How Ants and an App Could Save Local Food

When I set out to learn about local food startup Farm Fare, I did not expect to get a lesson in myrmecology. I arrived at the Cleveland Culinary Launch & Kitchen to meet with Cullen Naumoff, a cofounder of Farm Fare, a company that aims to disentangle the often-twisted pathways by which farmers find buyers in Northeast Ohio. The arduous process of coordinating multiple farmers—each with his or her own small quantity of items—presents a barrier to businesses that otherwise might source locally grown foods.

Cullen bounced from stacks of papers, piles of produce, and a delivery van. She shuffled boxes of eggs, lettuce, tofu, carrots, and other goodies for the day’s deliveries. Once the boxes were packed, she gave instructions to the driver about a rendezvous point in Avon, where he would meet another truck coming with food from Oberlin. As the driver pulled out of the parking lot, I had an opening to ask Cullen how Farm Fare worked.

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She laughed and launched into a description of food distribution among Malaysian ant colonies, referencing a meeting she had a few years back with an Ohio State entomologist who compared streamlining local food distribution with sophisticated food movement patterns of ants. This understanding of ant behavior elegantly illustrates Farm Fare’s model for connecting food supplies from multiple Northeast Ohio communities to large buyers.

“Despite the growing popularity of eating local, it really is not as easy to do as it should be,” Cullen said. “Buyers often find that ordering apples grown halfway around the world is easier than buying from an orchard just outside of Cleveland. Current logistics and support for moving food efficiently around Northeast Ohio is limited, making it difficult to compete with food shipped in from afar.”

Farm Fare cofounder Laura Adiletta pointed out: “Farmers ship their food out of the region to a central warehouse, where it’s aggregated by a distributor, marked up and then brought back into the region less fresh and more expensive.” Farm Fare seeks to create more profits for farmers, more convenience for buyers, improve fresh food access, and build stronger local economies.

Like interlinked ant colonies, Farm Fare works to improve distribution logistics by augmenting the activity of five local food hubs, which aggregate food from multiple farmers to make larger volume sales easier.

The growth of food hubs throughout Northeast Ohio fills an important infrastructure gap that limits the competitiveness of locally grown foods. Depending on the needs of farmers and buyers in their locale, food hubs offer a mix of services that can include food storage, inventory, food processing, entrepreneurial training, logistics, distribution, and marketing support. Many communities realize the economic potential of food hubs to create new enterprises and jobs in otherwise empty urban buildings. In addition to Cleveland Culinary Launch & Kitchen, Farm Fare partners with Lake-to-River Cooperative in Youngstown, the Oberlin Food Hub, Local Roots in Wooster, and, soon, the Community Harvest Food Hub in Ashtabula.

Laura directs logistics from an office in Ohio City. She described her vision for a local food system equipped to compete with the major food companies. “We are working to change a system that hasn’t changed since the 1950s,” she said. “Large corporations have largely created the current system, and we are working on bringing opportunity back to the regional scale.”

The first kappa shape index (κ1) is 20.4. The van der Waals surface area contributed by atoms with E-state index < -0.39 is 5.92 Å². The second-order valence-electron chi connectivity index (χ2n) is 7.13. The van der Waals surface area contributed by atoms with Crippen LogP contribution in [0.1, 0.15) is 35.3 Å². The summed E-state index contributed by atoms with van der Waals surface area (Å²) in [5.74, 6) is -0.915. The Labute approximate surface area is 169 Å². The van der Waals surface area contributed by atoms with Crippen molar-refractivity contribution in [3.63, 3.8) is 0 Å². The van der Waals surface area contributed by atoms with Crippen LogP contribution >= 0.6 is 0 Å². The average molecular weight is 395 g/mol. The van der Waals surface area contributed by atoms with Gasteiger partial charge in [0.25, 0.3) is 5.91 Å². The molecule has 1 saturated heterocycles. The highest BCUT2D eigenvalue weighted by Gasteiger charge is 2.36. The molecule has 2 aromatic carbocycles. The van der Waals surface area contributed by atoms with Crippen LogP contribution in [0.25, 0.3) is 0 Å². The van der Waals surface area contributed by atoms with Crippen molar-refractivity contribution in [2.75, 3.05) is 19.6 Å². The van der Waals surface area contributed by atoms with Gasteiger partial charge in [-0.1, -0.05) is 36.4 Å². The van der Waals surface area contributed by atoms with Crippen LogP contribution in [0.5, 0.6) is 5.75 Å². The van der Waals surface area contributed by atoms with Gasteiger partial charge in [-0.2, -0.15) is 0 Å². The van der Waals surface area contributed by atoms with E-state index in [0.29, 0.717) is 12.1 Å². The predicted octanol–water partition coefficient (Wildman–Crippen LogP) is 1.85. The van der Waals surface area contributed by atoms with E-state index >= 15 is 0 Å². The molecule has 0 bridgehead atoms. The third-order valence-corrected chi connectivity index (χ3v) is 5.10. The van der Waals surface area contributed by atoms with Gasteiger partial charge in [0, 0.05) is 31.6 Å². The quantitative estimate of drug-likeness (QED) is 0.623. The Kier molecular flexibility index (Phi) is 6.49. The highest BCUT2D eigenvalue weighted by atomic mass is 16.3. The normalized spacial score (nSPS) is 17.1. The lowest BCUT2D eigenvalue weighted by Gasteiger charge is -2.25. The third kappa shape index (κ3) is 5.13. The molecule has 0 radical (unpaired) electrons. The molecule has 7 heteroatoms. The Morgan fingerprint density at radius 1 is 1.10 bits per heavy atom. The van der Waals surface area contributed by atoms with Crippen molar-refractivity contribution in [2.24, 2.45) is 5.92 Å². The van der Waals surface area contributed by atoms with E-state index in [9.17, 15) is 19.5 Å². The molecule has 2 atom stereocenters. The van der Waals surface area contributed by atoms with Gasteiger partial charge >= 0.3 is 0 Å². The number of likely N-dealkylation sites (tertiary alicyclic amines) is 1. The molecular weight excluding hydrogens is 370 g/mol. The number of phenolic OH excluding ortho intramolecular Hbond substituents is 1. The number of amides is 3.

Farm Fare makes economic sense. Ohio is the fifth-largest specialty food producer in the nation. Money spent on local food helps recirculate wealth back into local economies, instead of to national or global conglomerates.

Farm Fare focuses on two primary strategies: communication and distribution. Their communication relies on an app that consolidates the food inventories of participating food hubs. Buyers can search options and order food online. Food hub inventories adjust in real time as transactions are made. This regional network improves the consistency of the local food supply. For example, when the Oberlin Food Hub ran out of peaches, Youngstown was able to tap its growers to make up for Oberlin’s deficiency.

Farm Fare then coordinates deliveries. A car-sharing version of local foods, Farm Fare has a network of businesses with trucks that are otherwise used for only a few days of the week. Currently, Farm Fare contracts with Raw Trainer, a vegan, raw foods company; and Bridgeport Café, a healthy food distributor in Cleveland’s Central neighborhood. Instead of sitting idle, the trucks deliver to Oberlin College, Nature’s Oasis, Cleveland Vegan, Bar Cento, Market Garden Brewery, fire food + drink, and public school districts in Sandusky, Westlake, Grafton, Wellington, and Olmsted Falls.

Farm Fare received initial startup support from Dan Conway, co-owner of the Great Lakes Brewing Company. He has been involved for the past several years with the Slow Money initiative, which invests in local businesses that employ sustainable practices.

Ultimately, Laura characterized Farm Fare as “competing with economies of scale by leveraging economies of collaboration.” Economies of scale rely on global reach to create a consistent, cheap, and reliable food supply. An economy of collaboration brings together a local network of smaller producers and businesses that together can reach markets more effectively than working on their own.

“As a culinary renaissance takes place in Cleveland, it provides new economic opportunities for the region’s farmers,” Laura said. “But making it easier to connect with them is key to the growth of the local food economy.”

To learn more about Farm Fare, visit, or download the app for iPhone or Android.